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Estimated size of effects of the 4 tenderness markers on LTL_SF is presented in Table 7. The expectation of each of the tenderness markers was that they would have a negative direction of effect on LTL_SF (i.e., increasing number of stars; 0 to 1 to 2 copies) associated with decreasing LTL_SF (i.e., improved meat tenderness). The effects of the T1 marker on LTL_SF were significant in all data sets and had consistently negative estimates (range −0.13 to −0.19 kg), with the exception of the nonsignificant Shorthorn CRC1 result. The effects of the T2 were significant in CRC2 Tropical Composite (−0.22 kg) and the CRC1 TEMP (−0.09 kg) and TROP (−0.17 kg) data sets, with estimates within CRC1 breeds ranging between −0.15 and −0.20 kg. The T2 marker was not significant in Hereford (P = 0.42) and CRC2 Brahman (P = 0.87), in which this marker was also estimated not to be in HWE in these breeds. Marker T3 did not have a significant effect (P < 0.05) in any of the CRC1 temperate breeds. However, in the tropical breed data sets, estimated effects of T3 were significant in CRC1 TROP (−0.12 kg), and sizes of effects within breed for CRC1 Belmont Red (−0.10 kg) and Santa Gertrudis (−0.11 kg) were smaller in magnitude compared with the effects for Brahmans in CRC1 (−0.18 kg) and CRC2 (−0.27 kg). The T4 was significant in CRC1 Santa Gertrudis (0.13 kg; P < 0.01) and Brahman (−0.11 kg; P = 0.03) and not significant (P > 0.05) in any of the other breeds or in the pooled TEMP and TROP data sets, including no significant effects in CRC2 Brahman (−0.01 kg; P = 0.86) or Tropical Composite (0.03 kg; P = 0.59).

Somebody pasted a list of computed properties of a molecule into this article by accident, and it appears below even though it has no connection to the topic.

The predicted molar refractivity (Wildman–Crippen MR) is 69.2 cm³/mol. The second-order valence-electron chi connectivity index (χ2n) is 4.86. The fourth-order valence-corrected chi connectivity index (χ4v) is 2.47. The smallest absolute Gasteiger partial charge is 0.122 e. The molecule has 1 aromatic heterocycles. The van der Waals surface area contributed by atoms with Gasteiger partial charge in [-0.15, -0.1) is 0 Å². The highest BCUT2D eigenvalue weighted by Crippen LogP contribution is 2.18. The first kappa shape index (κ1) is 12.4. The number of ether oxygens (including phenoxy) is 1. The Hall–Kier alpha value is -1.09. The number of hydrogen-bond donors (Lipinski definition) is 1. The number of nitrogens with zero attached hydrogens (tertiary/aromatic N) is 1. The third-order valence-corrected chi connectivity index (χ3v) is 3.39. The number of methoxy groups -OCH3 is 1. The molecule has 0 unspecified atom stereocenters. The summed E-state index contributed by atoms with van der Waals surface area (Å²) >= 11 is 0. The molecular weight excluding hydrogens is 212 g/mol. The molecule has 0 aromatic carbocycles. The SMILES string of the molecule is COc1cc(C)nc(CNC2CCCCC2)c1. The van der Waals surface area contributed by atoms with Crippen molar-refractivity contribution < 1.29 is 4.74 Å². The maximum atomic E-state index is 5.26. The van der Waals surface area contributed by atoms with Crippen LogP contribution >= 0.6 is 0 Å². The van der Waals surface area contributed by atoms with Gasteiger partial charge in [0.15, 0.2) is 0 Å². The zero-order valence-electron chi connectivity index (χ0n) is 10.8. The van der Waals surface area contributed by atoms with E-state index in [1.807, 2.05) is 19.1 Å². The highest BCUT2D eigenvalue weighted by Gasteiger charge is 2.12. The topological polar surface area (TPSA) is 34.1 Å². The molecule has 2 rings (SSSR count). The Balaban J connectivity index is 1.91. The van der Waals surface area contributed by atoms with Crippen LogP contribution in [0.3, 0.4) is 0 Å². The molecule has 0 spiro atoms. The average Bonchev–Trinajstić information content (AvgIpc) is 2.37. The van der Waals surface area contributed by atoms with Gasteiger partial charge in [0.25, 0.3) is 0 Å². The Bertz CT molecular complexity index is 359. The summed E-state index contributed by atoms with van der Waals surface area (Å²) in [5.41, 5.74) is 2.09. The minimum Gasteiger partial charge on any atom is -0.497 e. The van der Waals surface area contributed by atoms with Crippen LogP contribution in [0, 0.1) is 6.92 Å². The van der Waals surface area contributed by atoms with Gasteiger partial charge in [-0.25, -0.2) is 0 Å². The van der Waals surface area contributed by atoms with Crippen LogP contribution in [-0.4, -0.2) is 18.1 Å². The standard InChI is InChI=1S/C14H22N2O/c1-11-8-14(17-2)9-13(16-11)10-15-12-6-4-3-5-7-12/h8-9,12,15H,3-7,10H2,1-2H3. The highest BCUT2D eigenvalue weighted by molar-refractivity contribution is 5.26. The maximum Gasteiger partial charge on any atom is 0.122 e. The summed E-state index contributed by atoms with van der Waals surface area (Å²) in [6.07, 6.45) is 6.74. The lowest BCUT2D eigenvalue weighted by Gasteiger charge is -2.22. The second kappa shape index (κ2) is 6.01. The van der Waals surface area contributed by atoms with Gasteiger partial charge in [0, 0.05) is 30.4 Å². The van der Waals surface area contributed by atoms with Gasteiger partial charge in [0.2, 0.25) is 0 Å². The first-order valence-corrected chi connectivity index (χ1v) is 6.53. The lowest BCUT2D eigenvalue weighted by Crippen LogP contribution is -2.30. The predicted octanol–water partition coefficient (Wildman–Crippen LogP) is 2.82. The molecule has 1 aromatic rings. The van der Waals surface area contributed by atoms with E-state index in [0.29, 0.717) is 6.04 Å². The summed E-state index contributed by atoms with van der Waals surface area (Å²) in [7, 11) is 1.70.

Table 7.

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The effect of tenderstretching carcasses in CRC2 populations was that the tenderness markers were still significant, but the sizes of effects were generally halved. For T1, the estimated effects were −0.06 and −0.07 kg TS_SF for Brahman and Tropical Composite, respectively. Marker T2 in Tropical Composite reduced to −0.08 kg TS_SF and marker T3 in Brahman reduced to −0.15 kg TS_SF.

Effects of the tenderness markers on STN_SF are presented in Table 8. For CRC1 pooled TEMP, none of the markers had significant effects (P < 0.05), although T2 was significant (P < 0.10), with a −0.04-kg estimated effect. Within the temperate breeds, the only significant marker (P = 0.02) on STN_SF was T1 in Angus, with a −0.10-kg effect. For CRC1 TROP, T1 and T2 were significant for STN_SF, with −0.05- and −0.08-kg effects, respectively, and T4 approached significance (P = 0.08), with a 0.04-kg estimated size of effect. Within CRC1 tropical breeds, T1 effects were similar in direction and magnitude, but none was significant (P < 0.05) for the 3 breeds. For T2, the effects of this marker were significant for Santa Gertrudis and Belmont Red breeds (−0.15 and −0.06 kg, respectively). The T3 and T4 markers were significant only (P < 0.05) for Brahman, with −0.13- and +0.10-kg effects on STN_SF, respectively.

Table 8.